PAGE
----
Please don’t buy me on impulse.
House Rabbit Resource Network believes that rescue groups and local shelters are the best places to get a pet rabbit. When you adopt a rabbit from a rescue organization, you are giving an “orphaned” animal a second chance at life in a caring, well prepared home.
We do not advocate getting your rabbit from a pet store, breeder, or neighbor with a litter, for the following reasons:
- Pet stores, backyard breeders and irresponsible breeders (neighbors? owners?) perpetuate rabbit overpopulation.
- Such sources account for many of the rabbits later dropped off at shelters, turned loose, or left to live out lonely lives in backyard hutches, often receiving minimal care and no attention.
- Accurate care information or ongoing support from stores and breeders is rare. Due to owner ignorance, many rabbits die or are abandoned once they have passed that “cute baby” stage or when they become an inconvenience to people unfamiliar with their needs.
- A rabbit acquired from such a source is more likely to live a short, sickly life. Many are born with congenital problems from over-bred mothers, which produce weak babies. Many bunnies are prematurely weaned. In addition, these rabbits experience stress from handling and changes in diet and location.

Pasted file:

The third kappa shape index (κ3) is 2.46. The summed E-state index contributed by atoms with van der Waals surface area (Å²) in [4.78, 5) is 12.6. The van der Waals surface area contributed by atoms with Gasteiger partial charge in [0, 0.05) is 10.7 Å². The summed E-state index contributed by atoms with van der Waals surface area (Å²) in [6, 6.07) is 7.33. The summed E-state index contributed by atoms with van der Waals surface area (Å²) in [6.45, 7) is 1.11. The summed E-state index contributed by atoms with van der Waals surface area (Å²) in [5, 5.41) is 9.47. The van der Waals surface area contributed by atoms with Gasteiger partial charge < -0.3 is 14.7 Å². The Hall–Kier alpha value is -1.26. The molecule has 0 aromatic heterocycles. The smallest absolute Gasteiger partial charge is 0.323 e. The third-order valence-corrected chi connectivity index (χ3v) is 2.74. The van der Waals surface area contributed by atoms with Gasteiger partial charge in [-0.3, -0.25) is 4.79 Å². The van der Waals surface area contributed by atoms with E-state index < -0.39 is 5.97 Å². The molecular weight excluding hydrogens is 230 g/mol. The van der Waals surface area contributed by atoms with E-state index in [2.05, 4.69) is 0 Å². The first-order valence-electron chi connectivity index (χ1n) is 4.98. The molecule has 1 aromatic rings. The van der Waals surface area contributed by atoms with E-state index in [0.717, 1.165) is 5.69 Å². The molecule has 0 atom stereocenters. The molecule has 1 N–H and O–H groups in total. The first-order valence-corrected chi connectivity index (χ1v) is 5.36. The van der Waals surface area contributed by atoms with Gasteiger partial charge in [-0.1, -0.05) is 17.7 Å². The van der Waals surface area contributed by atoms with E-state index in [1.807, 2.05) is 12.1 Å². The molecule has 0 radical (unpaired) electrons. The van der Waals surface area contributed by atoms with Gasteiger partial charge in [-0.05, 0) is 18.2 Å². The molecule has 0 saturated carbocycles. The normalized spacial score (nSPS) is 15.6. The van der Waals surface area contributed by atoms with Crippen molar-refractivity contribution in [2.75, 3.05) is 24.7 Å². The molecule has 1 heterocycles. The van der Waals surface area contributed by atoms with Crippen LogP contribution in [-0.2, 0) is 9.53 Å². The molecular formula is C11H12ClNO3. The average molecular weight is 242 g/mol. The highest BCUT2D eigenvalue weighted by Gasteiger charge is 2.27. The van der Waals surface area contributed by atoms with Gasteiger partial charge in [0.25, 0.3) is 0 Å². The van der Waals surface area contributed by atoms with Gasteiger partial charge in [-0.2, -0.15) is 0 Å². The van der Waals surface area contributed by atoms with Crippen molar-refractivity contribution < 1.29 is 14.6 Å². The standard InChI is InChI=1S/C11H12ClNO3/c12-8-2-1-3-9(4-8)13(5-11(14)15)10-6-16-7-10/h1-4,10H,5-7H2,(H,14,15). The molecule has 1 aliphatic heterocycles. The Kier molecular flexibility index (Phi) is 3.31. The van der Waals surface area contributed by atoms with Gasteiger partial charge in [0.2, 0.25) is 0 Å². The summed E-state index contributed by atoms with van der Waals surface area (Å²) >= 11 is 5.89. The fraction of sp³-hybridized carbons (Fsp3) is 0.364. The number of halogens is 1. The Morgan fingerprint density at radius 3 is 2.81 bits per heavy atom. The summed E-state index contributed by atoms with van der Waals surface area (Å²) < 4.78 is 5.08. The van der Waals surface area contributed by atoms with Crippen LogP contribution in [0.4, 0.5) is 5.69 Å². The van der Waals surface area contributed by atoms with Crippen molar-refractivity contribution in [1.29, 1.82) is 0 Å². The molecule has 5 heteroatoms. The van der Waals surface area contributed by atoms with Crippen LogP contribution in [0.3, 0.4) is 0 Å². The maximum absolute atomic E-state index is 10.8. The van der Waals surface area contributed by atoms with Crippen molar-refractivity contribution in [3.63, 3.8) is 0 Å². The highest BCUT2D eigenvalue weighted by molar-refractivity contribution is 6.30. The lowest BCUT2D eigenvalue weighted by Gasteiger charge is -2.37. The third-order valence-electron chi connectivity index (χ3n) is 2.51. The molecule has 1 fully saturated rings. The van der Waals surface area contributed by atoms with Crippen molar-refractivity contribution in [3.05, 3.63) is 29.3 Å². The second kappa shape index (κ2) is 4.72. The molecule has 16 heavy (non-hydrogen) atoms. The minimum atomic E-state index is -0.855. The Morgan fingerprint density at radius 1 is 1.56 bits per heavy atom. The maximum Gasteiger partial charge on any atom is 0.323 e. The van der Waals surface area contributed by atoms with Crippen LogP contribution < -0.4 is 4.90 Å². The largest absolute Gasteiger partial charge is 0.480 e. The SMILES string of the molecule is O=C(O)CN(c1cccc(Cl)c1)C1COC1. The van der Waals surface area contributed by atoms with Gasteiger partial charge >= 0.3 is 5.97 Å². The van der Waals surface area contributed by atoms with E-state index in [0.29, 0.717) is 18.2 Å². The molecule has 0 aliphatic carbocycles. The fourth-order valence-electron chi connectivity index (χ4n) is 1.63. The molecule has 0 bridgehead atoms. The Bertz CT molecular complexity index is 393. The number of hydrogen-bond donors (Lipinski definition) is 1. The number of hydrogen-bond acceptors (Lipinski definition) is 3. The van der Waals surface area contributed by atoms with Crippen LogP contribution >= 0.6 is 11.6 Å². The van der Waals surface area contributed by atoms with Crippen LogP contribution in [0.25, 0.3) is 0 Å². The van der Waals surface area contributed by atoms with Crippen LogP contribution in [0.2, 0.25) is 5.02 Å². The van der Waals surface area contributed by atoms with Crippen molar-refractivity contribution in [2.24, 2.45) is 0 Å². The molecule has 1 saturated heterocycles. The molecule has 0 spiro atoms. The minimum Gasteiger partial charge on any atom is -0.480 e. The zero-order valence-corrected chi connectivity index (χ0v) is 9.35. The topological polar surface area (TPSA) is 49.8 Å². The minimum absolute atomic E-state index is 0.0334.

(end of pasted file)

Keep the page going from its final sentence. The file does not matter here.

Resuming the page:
- Most first time rabbit adopters are happier with an adult rabbit that has outgrown unruly adolescent behavior. Socialized adult rabbits are usually available only through an adoption program.
- Every rabbit acquired from a breeder or retailer denies a home to a rabbit that needs one. Or, to put it bluntly, for every rabbit purchased from one of these sources, a rabbit at an animal shelter may lose its life.
- HRRN assists potential adopters with their decision through educational materials.
- HRRN provides support and information after adoptions through group activities, a newsletter, and phone calls.
- HRRN rabbits are socialized with people and often with other rabbits or other animals.
- HRRN rabbits are usually litterbox trained or have been introduced to the concept.
- Foster volunteers will have had the opportunity to observe the rabbit for potential health problems.
- You will know the sex and breed of your rabbit. Pet stores and other sources frequently fail to determine the correct sex, especially for young bunnies. They also commonly market bunnies as being of popular breeds when they are not. Many purchasers of “dwarf” rabbits see their tiny ball of fluff mature into a pet that outweighs their cat.
- Mature rabbits will already have been neutered or spayed.
- HRRN volunteers can tell you about a rabbit’s personality, likes or dislikes, and help facilitate the best possible match of you and your new pet.
- HRRN can recommend veterinarians experienced in treating rabbits.
- Adopting from HRRN will help continue rescue, foster, and educational programs